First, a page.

Support for Indigenous Voice dwindles as No campaigners Warren Mundine and Jacinta Price share message in ad
- Voice support plummets again in polls
- No campaign airs final TV ad
- READ MORE: No campaign rallies
The two leaders of the No campaign appeared together in a final video advert for the No campaign, as polls show the Indigenous Voice in Parliament heading for defeat.
Warren Mundine and LNP senator Jacinta Price, who led the No campaign from the start, appear in the advert which will air on high rotation in the crucial state of South Australia, which could decide the fate of the referendum. October 14.
To an upbeat guitar soundtrack, Mr Mundine and Senator Price appear in Adelaide communities with other Indigenous spokespeople and argue that Voice is a measure that will divide Australians in the minute-long ad .
“Now we have a choice to make: give in to guilt and division or say no,” Mr Mundine said.
“No to those who want to divide us,” added Senator Price.
Leading Voice No Vote campaigner Warren Mundine (pictured left) and LNP senator Jacinta Price make a final televised address to voters.
The ad targets reinforce the No campaign’s frequent assertion that the Voice is run by non-Indigenous “elites.”
“No to those who think that all indigenous people think the same thing,” said an indigenous spokesperson.
“We are not all the same and many of us Indigenous people voted no.”
A spokesperson for the No campaign told Daily Telegraphh they “knew from the start that indigenous voices expressing concerns about division would be crucial when Australians came to decide how they would vote.”
The spokesperson said South Australia, where the Yes campaign was launched, could be a decisive state for the fate of the referendum.
“We will seek to blanket the state with publicity until the day of the referendum, hoping that it will vote against the voice of division,” the spokesperson said.
To pass, Voice must win a majority of all voters and also a majority of states, but the most recent polling shows it falls short of both goals.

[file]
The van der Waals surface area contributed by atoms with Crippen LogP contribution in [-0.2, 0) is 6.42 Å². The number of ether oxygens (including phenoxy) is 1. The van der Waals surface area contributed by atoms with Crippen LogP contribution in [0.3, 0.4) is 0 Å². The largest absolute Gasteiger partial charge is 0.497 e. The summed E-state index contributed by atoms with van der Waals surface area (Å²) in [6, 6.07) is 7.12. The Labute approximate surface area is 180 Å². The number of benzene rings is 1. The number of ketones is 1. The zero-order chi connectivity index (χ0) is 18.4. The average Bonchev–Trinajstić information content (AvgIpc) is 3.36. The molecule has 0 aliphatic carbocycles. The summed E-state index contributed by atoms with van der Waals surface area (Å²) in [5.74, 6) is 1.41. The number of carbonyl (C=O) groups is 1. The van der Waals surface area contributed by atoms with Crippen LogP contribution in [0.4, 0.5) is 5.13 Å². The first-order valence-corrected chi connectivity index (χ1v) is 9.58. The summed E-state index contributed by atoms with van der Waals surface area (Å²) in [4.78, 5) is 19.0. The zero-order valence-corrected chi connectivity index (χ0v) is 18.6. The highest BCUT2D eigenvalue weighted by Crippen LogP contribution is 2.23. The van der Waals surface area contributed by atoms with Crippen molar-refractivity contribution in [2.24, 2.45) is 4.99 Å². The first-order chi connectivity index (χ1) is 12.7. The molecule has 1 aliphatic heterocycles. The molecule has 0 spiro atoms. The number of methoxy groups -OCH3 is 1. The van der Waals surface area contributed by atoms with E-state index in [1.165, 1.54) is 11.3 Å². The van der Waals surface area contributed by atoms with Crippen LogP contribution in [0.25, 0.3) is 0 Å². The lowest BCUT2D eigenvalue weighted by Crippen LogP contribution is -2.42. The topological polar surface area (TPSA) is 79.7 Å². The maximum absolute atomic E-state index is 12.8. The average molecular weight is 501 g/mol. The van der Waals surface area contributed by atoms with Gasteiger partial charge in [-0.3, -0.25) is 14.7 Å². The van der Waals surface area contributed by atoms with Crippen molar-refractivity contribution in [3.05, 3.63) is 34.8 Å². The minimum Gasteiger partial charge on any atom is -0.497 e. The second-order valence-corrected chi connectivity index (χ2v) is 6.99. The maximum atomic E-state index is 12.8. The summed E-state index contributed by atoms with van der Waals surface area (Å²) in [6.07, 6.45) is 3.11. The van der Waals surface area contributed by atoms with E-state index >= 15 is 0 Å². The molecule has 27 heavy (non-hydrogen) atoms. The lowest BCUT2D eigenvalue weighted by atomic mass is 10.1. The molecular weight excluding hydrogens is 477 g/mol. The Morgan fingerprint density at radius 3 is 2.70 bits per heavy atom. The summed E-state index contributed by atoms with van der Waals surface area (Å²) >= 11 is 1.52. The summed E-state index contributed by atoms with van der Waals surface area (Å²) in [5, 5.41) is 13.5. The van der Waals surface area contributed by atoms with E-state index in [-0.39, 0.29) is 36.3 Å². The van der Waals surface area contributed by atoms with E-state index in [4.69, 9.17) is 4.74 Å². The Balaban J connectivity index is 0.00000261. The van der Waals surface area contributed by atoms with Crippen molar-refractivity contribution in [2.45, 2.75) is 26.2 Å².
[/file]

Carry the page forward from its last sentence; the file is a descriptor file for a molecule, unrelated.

Victoria-based polling firm Redbridge found support for The Voice had fallen 5 per cent over the past month, to just 39 per cent nationally.
The Yes vote also lagged in all states, with only NSW showing some increase in support, from 39 to 42 percent, which was offset by a drop in Victoria from 45 percent to 41.
Polling shows support for Indigenous Voice in Parliament continues to decline, with voters ranking it low on the priority scale they say governments should focus on.
Redbridge also surveyed voters on how they ranked Voice in terms of priority for government and found that only 2 percent said it should be the top priority, and only 6 percent placed it among the top three. main questions.
Voters were much more concerned about core issues, with cost of living ranked among the top five issues by 92 percent of respondents.
Housing affordability was seen as the second most important issue, with 73 percent of people naming it as a government priority, followed by the economy and jobs, named by 69 percent.
Health funding, wages, climate change, transitioning the economy to renewable energy and national security were all rated as more important than Voice, with only about 15 percent of voters placing them among the top five. first priorities.
This makes Voice considered only half as important as funding for roads and infrastructure, chosen by 31 percent of voters.
RedBridge director Tony Barry said the poll was a wake-up call for the Albanian government, accused of focusing too much on Voice at the expense of other issues.
“There is a real risk for Albanese and Labor that the referendum will cement the idea that the government has the wrong priorities and will then be punished,” Mr Barry said.